Sox, Dodgers working out details on blockbuster trade

Posted by Robert Burgess  August 24, 2012 09:29 PM

E-mail this article

Invalid E-mail address
Invalid E-mail address

Sending your article

Multiple sources have indicated that the Red Sox and Dodgers are nearing a trade agreement that would send Adrian Gonzalez, Josh Beckett, Carl Crawford and Nick Punto to Los Angeles while Boston received mainly prospects and financial flexibility in return.

Globe reporter Nick Cafardo reported just minutes before the Red Sox game against the Royals was to begin that Gonzalez had been scratched from the lineup. That was quickly followed by Globe sports reporter Michael Vega Tweeting that with Mauro Gomez taking first base tonight, the "deal must be done."

On the Dodgers side, first baseman James Loney, a free agent after this season, had been scratched from their lineup just before gametime.

The Globe's Pete Abraham reported that the Red Sox would receive from the Dodgers: Loney, right handed minor league pitcher Rubby de la Rosa, minor league outfielder Jerry Sands, minor league infielder Ivan DeJesus, and a prospect.

Jon Morosi, a national baseball writer for FoxSports.com, Tweeted that prospect Allen Webster would also be included in the deal from the Dodgers.

No official word has come from either team yet. The deal is likely contingent on player medical evaluations.

According to a Cafardo source, Gonzalez has a limited no trade clause, but Los Angeles is not on his list. As far as Beckett is concerned, Boston would need him to OK his departure because of his 10-5 status (10 years in the majors and five with the same team). "Indications are he will," Cafardo said.

ESPNBoston.com's Gordon Edes first reported via Twitter that the Red Sox and Dodgers are working on the deal.

Beckett has two seasons and $35 million remaining on his contract. "Beckett could be pretty decent in the National League West," Abraham said on Twitter. "Bigger parks, easier lineups to pitch to ... Not a bad hitter either."

Gonzalez, who Los Angeles had tried to get for before the trading deadline, was the first today to be reported to have been claimed by the Dodgers, leaving the Red Sox to decide whether to revoke the waiver, trade the first baseman, or let the Los Angeles have him and the $127 million remaining on his six-year contract.

As the evening progressed, reports next surfaced Beckett was involved. Then Crawford and Punto were added to the list. Crawford had season ending Tommy John surgery on Thursday but is still eligible to be traded.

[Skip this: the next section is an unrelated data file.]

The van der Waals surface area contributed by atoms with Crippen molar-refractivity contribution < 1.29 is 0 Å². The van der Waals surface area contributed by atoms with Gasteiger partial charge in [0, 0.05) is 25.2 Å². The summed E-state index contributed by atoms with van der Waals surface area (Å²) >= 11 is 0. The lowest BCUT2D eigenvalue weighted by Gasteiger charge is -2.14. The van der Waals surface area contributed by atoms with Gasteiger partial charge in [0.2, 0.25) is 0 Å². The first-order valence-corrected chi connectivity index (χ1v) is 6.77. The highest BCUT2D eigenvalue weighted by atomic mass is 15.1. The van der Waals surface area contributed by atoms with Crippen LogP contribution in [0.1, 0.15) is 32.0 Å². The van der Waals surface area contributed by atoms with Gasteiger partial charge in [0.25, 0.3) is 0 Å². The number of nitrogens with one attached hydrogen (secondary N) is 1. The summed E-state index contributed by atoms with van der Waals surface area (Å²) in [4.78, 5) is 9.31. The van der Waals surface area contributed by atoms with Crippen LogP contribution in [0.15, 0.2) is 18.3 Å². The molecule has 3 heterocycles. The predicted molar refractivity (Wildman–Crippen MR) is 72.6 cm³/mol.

The Sox would save some $270 million from their payroll, though they may send some cash to the Dodgers with the players.

The Globe's Chris Gasper weighed in on Twitter, saying "Moving A-Gon to Dodgers would be like an NBA trade. To get what they want LA has to take some bad contracts (Beckett and/or Crawford)."

Boston.com writer Tony Massarotti wrote on Twitter that he was eager to see how the Red Sox replace Gonzalez. "Bats like that are hard to find," he Tweeted. "Sox must have had enough of him or he wanted out in a big way."

Interesting observations from Abraham included: "Point of this thing, in my opinion, is not what you get back. It's getting back to doing things the right way" and "Kind of took Theo Epstein's legacy and walked it to the curb, huh?"

Mazz also Tweeted this nugget: "So I guess the media wasn't exagerating about all the Red Sox' issue after all, eh?"

According to Vega, not everyone was in the loop on this developing story. Asked about the waiver situation this afternoon, just after the time Gonzalez had been claimed, manager Bobby Valentine said he had no knowledge of the situation, downplayed the chance the slugger would be going anywhere, and expressed frustration that news of a Red Sox player being claimed on waivers had even become public.

E-mail this article

Invalid E-mail address
Invalid E-mail address

Sending your article

 
We've expanded The Buzz from a page of Red Sox trade talk and reports to a full-blown blog filled with news from around the web, viral videos, and commentary from the Boston.com sports producers.

The main contributors to The Buzz are:

Buzz home

archives